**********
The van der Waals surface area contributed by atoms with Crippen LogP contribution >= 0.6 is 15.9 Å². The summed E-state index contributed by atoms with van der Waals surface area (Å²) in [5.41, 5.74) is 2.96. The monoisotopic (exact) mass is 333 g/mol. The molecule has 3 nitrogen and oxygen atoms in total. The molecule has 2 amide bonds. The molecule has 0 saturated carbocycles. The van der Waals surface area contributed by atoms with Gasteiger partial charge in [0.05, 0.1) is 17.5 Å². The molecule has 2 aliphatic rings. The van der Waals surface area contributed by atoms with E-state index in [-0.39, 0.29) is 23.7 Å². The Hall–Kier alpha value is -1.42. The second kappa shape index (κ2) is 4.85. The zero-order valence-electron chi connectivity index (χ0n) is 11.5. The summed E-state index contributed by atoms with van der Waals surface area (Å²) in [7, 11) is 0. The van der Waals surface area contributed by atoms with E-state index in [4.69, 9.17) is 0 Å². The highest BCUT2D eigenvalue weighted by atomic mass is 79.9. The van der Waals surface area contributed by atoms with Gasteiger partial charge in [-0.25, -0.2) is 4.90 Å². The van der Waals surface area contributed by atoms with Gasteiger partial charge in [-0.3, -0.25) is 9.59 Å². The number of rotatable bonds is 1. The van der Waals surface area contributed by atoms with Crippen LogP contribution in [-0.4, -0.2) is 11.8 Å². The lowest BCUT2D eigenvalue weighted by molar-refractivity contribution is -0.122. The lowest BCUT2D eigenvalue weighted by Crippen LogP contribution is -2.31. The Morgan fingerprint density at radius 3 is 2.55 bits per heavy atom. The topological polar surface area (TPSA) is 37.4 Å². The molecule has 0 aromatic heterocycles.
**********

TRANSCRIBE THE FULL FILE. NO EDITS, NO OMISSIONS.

The van der Waals surface area contributed by atoms with Crippen LogP contribution >= 0.6 is 15.9 Å². The summed E-state index contributed by atoms with van der Waals surface area (Å²) in [5.41, 5.74) is 2.96. The monoisotopic (exact) mass is 333 g/mol. The molecule has 3 nitrogen and oxygen atoms in total. The molecule has 2 amide bonds. The molecule has 0 saturated carbocycles. The van der Waals surface area contributed by atoms with Gasteiger partial charge in [0.05, 0.1) is 17.5 Å². The molecule has 2 aliphatic rings. The van der Waals surface area contributed by atoms with E-state index in [-0.39, 0.29) is 23.7 Å². The Hall–Kier alpha value is -1.42. The second kappa shape index (κ2) is 4.85. The zero-order valence-electron chi connectivity index (χ0n) is 11.5. The summed E-state index contributed by atoms with van der Waals surface area (Å²) in [7, 11) is 0. The van der Waals surface area contributed by atoms with E-state index in [4.69, 9.17) is 0 Å². The highest BCUT2D eigenvalue weighted by atomic mass is 79.9. The van der Waals surface area contributed by atoms with Gasteiger partial charge in [-0.25, -0.2) is 4.90 Å². The van der Waals surface area contributed by atoms with Gasteiger partial charge in [-0.3, -0.25) is 9.59 Å². The number of rotatable bonds is 1. The van der Waals surface area contributed by atoms with Crippen LogP contribution in [-0.4, -0.2) is 11.8 Å². The lowest BCUT2D eigenvalue weighted by molar-refractivity contribution is -0.122. The lowest BCUT2D eigenvalue weighted by Crippen LogP contribution is -2.31. The Morgan fingerprint density at radius 3 is 2.55 bits per heavy atom. The topological polar surface area (TPSA) is 37.4 Å². The molecule has 0 aromatic heterocycles.